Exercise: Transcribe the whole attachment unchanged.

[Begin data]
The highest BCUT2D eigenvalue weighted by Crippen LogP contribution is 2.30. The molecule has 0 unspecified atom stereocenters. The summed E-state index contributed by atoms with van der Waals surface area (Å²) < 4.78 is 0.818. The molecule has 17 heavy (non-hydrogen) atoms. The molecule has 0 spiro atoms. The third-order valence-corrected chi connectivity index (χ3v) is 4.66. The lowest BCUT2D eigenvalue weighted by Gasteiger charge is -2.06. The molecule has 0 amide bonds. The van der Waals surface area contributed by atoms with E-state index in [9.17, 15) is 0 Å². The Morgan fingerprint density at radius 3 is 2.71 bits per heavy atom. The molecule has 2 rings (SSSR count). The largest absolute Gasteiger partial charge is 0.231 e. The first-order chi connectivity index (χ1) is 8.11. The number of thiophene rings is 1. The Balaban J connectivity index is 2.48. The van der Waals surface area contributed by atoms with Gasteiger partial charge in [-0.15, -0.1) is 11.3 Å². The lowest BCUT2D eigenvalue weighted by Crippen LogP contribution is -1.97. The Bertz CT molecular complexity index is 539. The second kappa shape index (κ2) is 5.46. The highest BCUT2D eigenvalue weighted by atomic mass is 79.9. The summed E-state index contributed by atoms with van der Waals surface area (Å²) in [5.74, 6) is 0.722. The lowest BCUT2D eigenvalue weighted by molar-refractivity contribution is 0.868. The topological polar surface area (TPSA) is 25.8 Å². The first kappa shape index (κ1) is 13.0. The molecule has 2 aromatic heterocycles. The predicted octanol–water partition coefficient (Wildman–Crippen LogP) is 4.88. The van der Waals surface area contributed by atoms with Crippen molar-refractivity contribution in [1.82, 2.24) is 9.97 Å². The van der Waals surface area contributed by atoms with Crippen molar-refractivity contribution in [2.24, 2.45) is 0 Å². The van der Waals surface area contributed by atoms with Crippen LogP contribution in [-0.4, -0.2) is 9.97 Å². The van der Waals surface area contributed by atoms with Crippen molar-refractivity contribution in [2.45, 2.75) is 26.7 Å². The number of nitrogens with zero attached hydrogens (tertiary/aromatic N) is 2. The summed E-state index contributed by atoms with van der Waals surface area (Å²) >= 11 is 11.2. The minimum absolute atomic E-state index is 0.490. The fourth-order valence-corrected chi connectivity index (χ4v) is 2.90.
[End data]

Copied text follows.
The highest BCUT2D eigenvalue weighted by Crippen LogP contribution is 2.30. The molecule has 0 unspecified atom stereocenters. The summed E-state index contributed by atoms with van der Waals surface area (Å²) < 4.78 is 0.818. The molecule has 17 heavy (non-hydrogen) atoms. The molecule has 0 spiro atoms. The third-order valence-corrected chi connectivity index (χ3v) is 4.66. The lowest BCUT2D eigenvalue weighted by Gasteiger charge is -2.06. The molecule has 0 amide bonds. The van der Waals surface area contributed by atoms with E-state index in [9.17, 15) is 0 Å². The Morgan fingerprint density at radius 3 is 2.71 bits per heavy atom. The molecule has 2 rings (SSSR count). The largest absolute Gasteiger partial charge is 0.231 e. The first-order chi connectivity index (χ1) is 8.11. The number of thiophene rings is 1. The Balaban J connectivity index is 2.48. The van der Waals surface area contributed by atoms with Gasteiger partial charge in [-0.15, -0.1) is 11.3 Å². The lowest BCUT2D eigenvalue weighted by Crippen LogP contribution is -1.97. The Bertz CT molecular complexity index is 539. The second kappa shape index (κ2) is 5.46. The highest BCUT2D eigenvalue weighted by atomic mass is 79.9. The summed E-state index contributed by atoms with van der Waals surface area (Å²) in [5.74, 6) is 0.722. The lowest BCUT2D eigenvalue weighted by molar-refractivity contribution is 0.868. The topological polar surface area (TPSA) is 25.8 Å². The first kappa shape index (κ1) is 13.0. The molecule has 2 aromatic heterocycles. The predicted octanol–water partition coefficient (Wildman–Crippen LogP) is 4.88. The van der Waals surface area contributed by atoms with Crippen molar-refractivity contribution in [1.82, 2.24) is 9.97 Å². The van der Waals surface area contributed by atoms with Crippen molar-refractivity contribution in [2.24, 2.45) is 0 Å². The van der Waals surface area contributed by atoms with Crippen LogP contribution in [-0.4, -0.2) is 9.97 Å². The van der Waals surface area contributed by atoms with Crippen molar-refractivity contribution in [2.45, 2.75) is 26.7 Å². The number of nitrogens with zero attached hydrogens (tertiary/aromatic N) is 2. The summed E-state index contributed by atoms with van der Waals surface area (Å²) >= 11 is 11.2. The minimum absolute atomic E-state index is 0.490. The fourth-order valence-corrected chi connectivity index (χ4v) is 2.90.